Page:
The Wonders of the World have always inspired awe in visitors.
But if it’s possible, these mind-bending photos of them will prompt more gasps.
Wonders of the world have been transformed into their mini-versions in a seven-year round the world adventure – that cost $31,000.
The colossal Pyramids and the Great Sphinx of Giza, in Egypt – which measures 241ft long – are given a new look in this mind-bending photo
The Pyramids in Giza, which covers an area of 566,000 sq ft, are transformed into its mini-versions in a seven-year round the world adventure
One of the most famous sights in the world, the Taj Mahal mausoleum in Agra, India, which took 20,000 workers to build, is given a fresh perspective through camera trickery
Chichen Itza, a pyramid built by the Maya civilization in a large pre-Columbian city in Mexico is part of the eye-popping visual feast from across the planet
The Atlas Mountains, Morocco, which extend for 1,200 miles, appear peculiarly small because of the creative focus
Mini models! The colourful houses that sprawl across Reykjavik, the largest city and capital of Iceland, look like they could be dolls houses
From ancient wonders like the legendary Acropolis of Greece and the stone heads of Easter Island to modern icons such as the famous Brooklyn Bridge in New York and London’s Houses of Parliament – these are the mini-monuments that will dazzle you.
Other outstanding pictures include the Eiffel Tower made to look like a toy over the Paris, the jaw-dropping vista of Machu Picchu in Peru made tiny and while not technically a wonder the fun image of a dreamy landscape invaded by hot-air balloons has been included.
By using a photo-processing method called tilt-shift, New York photographer Richard Silver, 51, spent £20,000 over seven-years to create the eye-popping visual feast from across the planet.
Made you look! Teotihuacan in Mexico appears tiny. The result can be achieved through a blurred focus and photographing a subject from a high angle
The famous Brooklyn Bridge in New York is dwarfed in this imaginative photo. By simulating a shallow field of depth, subjects can appear smaller than they are
Some of the Monolithic Maoi statues of Easter Island reach 7m tall and have entranced the world for centuries – but they look positively miniscule in this image
The Acropolis in Athens has theatres, temples, sanctuarys and odeons – but in this picture it looks like it would struggle to hold a hundred visitors
‘In this picture-series you are traveling the world with me,’ said Richard.
‘Since 2006 everywhere I have travelled I take a few photos that will be tilt shift-ed and added to my portfolio.
‘What I am trying to accomplish is to shrink-fit the world, one city at a time.
The globe-trotting snapper’s master-plan is to one-day photograph every city on the planet using his quirky technique for making the epic become miniature.
For Richard it’s the reaction of people who view his work that makes it all worthwhile.
Toy town! The 15th century Inca site of Machu Picchu in Peru covers13-square meters and is built 7,970ft above sea level
It was largest amphitheatre of the Roman Empire, and is considered one of the greatest works of Roman architecture and engineering. It may be the largest amphitheatre in the world, but the Colosseum in Rome looks a fraction of its true size
The Eiffel Tower in Paris looks like a toy in comparison to the 320m-tall structure – that is the same height as an 81-storey tower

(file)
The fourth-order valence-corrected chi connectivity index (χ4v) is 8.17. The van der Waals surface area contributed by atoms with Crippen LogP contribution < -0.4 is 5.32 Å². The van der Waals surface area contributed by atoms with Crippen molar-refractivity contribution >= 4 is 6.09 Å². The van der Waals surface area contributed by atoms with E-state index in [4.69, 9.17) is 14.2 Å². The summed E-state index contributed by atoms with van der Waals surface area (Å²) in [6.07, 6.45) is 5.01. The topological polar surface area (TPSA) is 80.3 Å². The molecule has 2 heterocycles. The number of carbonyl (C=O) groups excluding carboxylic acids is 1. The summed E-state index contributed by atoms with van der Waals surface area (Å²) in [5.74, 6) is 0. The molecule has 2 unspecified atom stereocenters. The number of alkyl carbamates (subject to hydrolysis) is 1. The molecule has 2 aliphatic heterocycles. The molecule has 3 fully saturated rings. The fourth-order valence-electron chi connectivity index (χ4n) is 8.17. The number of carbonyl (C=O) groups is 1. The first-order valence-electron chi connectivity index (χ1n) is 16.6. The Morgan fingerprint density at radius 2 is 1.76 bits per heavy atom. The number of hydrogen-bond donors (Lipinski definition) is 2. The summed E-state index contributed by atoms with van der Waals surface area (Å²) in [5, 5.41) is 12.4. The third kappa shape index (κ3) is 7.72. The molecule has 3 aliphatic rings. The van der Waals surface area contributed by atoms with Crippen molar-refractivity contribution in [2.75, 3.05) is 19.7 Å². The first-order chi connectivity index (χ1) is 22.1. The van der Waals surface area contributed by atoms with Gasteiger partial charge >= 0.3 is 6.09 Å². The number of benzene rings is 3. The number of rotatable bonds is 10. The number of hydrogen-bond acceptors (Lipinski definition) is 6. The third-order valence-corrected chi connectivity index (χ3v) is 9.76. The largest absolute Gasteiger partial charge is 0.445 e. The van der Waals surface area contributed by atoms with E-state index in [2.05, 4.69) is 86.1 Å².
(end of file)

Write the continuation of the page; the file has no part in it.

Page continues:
The Great Wall of China may measure 13,170.69 miles and snake across the huge sub-continent, but this picture makes it look so small that it could be crossed in a day
The Hagia Sophia, Istanbul may be 82m long and 55m high, but it appears minute in this picture. The mosque and dome have entranced architects for years – but this picture makes it look as if visitors could circle it in minutes
The magnificent Houses of Parliament, which holds Big Ben and is the most central government building in the UK, look like they’re part of a small-scale model – right down to the tiny cars crossing Westminster bridge
Petra, the historical and archaeological city in the southern Jordanian governorate of Ma’an is half-built, half-carved into the rock, and is surrounded by mountains riddled with passages and gorges – not that you’d know it from this picture
‘Most people are able to recognize the places that I photograph,’ he said.
‘When they recognize the location the smile that seeing my pictures brings to their faces makes all of my work worth doing.
‘Some people don’t believe me, even after I tell them that it is a real photograph with real people.
‘My favorite question is ‘is that a model or is that real?’.
‘When that is asked, I accomplished what I set out to do.’
Richard’s work is on permanent display at the LaGrange Gallery, Georgia, USA.
The colorful streets of Tokyo, Japan, are renowned for their bustling pace and towering buildings – but this concrete jungle looks more like a playground in this photograph
Hawaii beaches are known for their long stretches of sand that hug the coast – but during this seven-year trip the photographer – whose work is on display in Georgia – saw a different side to the sights
A bustling street in Korea looks like something out of a game – but the vehicles are actually navigating huge traffic arteries in the Asian country
At 65m (213 ft) high with its distinctive blue paint, London’s Tower Bridge is one of the most well-known sights in the capital – but Richard Silver turns the tables on a well-known sight once again
The Mykonos Windmills are an iconic feature of the Greek island of the Mykonos. From as early as the 16th century one of the most recognized landmarks on the island, which is one of the Cyclades islands